The move is likely to have a detrimental impact on the property market, which is suffering from a major oversupply of new homes. Rather than help increase new homes sales, fewer would-be purchasers are likely to take the plunge and buy property in Spain, particularly new homes.
The country desperately needs to reduce its housing inventory to have any chance of recovering from the existing housing crisis, which is also dragging down the country’s wider economy.
“Spain desperately needs to sell a glut of new homes, and nurse it’s battered construction industry back to health, so what does the Government do? The one thing most likely to achieve the opposite,” said Spanish property commentator Mark Stucklin.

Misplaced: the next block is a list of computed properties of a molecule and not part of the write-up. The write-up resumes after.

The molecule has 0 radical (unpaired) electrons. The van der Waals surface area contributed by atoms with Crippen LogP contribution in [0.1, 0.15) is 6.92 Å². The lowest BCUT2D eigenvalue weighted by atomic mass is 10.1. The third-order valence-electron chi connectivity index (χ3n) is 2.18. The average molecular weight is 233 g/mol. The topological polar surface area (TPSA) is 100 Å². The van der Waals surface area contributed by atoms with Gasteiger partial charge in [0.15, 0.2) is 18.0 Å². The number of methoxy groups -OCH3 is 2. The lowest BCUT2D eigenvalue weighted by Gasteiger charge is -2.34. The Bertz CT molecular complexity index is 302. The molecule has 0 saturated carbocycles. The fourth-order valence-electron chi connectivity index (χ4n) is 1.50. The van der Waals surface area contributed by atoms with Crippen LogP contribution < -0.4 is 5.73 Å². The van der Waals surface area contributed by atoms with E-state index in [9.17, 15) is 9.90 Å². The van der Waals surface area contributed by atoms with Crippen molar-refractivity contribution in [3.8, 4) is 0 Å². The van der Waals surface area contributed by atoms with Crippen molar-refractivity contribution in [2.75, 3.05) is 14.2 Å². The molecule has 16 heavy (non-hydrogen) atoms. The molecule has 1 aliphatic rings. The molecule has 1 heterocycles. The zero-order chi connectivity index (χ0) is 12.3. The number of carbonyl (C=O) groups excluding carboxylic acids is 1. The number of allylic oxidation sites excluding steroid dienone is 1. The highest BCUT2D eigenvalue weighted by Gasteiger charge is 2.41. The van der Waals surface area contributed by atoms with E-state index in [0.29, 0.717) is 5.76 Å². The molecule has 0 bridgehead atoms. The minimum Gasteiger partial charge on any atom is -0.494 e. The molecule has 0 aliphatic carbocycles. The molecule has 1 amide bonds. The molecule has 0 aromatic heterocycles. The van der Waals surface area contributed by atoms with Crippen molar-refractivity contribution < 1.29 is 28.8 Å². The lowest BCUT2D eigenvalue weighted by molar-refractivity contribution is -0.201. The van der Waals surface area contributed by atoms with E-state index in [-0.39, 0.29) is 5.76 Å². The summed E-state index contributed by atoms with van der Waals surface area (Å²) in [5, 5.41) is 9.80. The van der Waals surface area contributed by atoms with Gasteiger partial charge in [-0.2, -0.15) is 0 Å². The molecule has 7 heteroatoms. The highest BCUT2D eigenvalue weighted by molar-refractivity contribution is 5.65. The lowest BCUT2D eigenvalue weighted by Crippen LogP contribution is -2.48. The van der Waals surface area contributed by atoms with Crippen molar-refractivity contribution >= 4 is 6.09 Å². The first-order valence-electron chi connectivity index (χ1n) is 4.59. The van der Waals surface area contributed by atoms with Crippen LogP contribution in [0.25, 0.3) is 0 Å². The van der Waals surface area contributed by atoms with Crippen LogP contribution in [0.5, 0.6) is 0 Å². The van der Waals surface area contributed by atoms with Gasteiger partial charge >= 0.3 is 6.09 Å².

Second hand properties are charged with a different tax called the Impuesto de transmisiones IT, which usually range up to 7%, but this also set to rise.
Stucklin added: “With both VAT and the tax on resales [ITP] going up, we might see a big comeback in under-the-table cash payments, also known as ‘B money’, after years of steady decline.”